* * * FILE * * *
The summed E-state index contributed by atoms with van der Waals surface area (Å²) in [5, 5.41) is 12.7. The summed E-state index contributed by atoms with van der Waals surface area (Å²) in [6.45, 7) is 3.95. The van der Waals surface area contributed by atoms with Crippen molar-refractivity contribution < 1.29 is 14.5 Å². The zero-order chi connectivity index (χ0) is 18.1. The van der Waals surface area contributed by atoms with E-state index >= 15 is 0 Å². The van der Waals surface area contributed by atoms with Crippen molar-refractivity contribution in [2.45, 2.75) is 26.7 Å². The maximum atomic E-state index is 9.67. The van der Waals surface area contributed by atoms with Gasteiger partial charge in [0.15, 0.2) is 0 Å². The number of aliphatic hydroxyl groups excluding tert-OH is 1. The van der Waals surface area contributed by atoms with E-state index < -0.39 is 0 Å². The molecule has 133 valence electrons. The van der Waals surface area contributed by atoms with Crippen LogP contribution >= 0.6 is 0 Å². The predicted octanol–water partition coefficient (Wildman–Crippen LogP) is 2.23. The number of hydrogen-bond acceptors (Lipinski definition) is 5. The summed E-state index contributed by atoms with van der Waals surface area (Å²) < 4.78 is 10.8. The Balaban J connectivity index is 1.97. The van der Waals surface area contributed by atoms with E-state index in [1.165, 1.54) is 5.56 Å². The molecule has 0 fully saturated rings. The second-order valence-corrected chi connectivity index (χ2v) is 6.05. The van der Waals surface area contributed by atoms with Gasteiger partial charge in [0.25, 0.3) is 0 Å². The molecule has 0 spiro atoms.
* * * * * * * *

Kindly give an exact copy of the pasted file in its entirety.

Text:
The summed E-state index contributed by atoms with van der Waals surface area (Å²) in [5, 5.41) is 12.7. The summed E-state index contributed by atoms with van der Waals surface area (Å²) in [6.45, 7) is 3.95. The van der Waals surface area contributed by atoms with Crippen molar-refractivity contribution < 1.29 is 14.5 Å². The zero-order chi connectivity index (χ0) is 18.1. The van der Waals surface area contributed by atoms with E-state index >= 15 is 0 Å². The van der Waals surface area contributed by atoms with Crippen molar-refractivity contribution in [2.45, 2.75) is 26.7 Å². The maximum atomic E-state index is 9.67. The van der Waals surface area contributed by atoms with Gasteiger partial charge in [0.15, 0.2) is 0 Å². The number of aliphatic hydroxyl groups excluding tert-OH is 1. The van der Waals surface area contributed by atoms with E-state index < -0.39 is 0 Å². The molecule has 133 valence electrons. The van der Waals surface area contributed by atoms with Crippen LogP contribution >= 0.6 is 0 Å². The predicted octanol–water partition coefficient (Wildman–Crippen LogP) is 2.23. The number of hydrogen-bond acceptors (Lipinski definition) is 5. The summed E-state index contributed by atoms with van der Waals surface area (Å²) < 4.78 is 10.8. The Balaban J connectivity index is 1.97. The van der Waals surface area contributed by atoms with E-state index in [1.165, 1.54) is 5.56 Å². The molecule has 0 fully saturated rings. The second-order valence-corrected chi connectivity index (χ2v) is 6.05. The van der Waals surface area contributed by atoms with Gasteiger partial charge in [0.25, 0.3) is 0 Å². The molecule has 0 spiro atoms.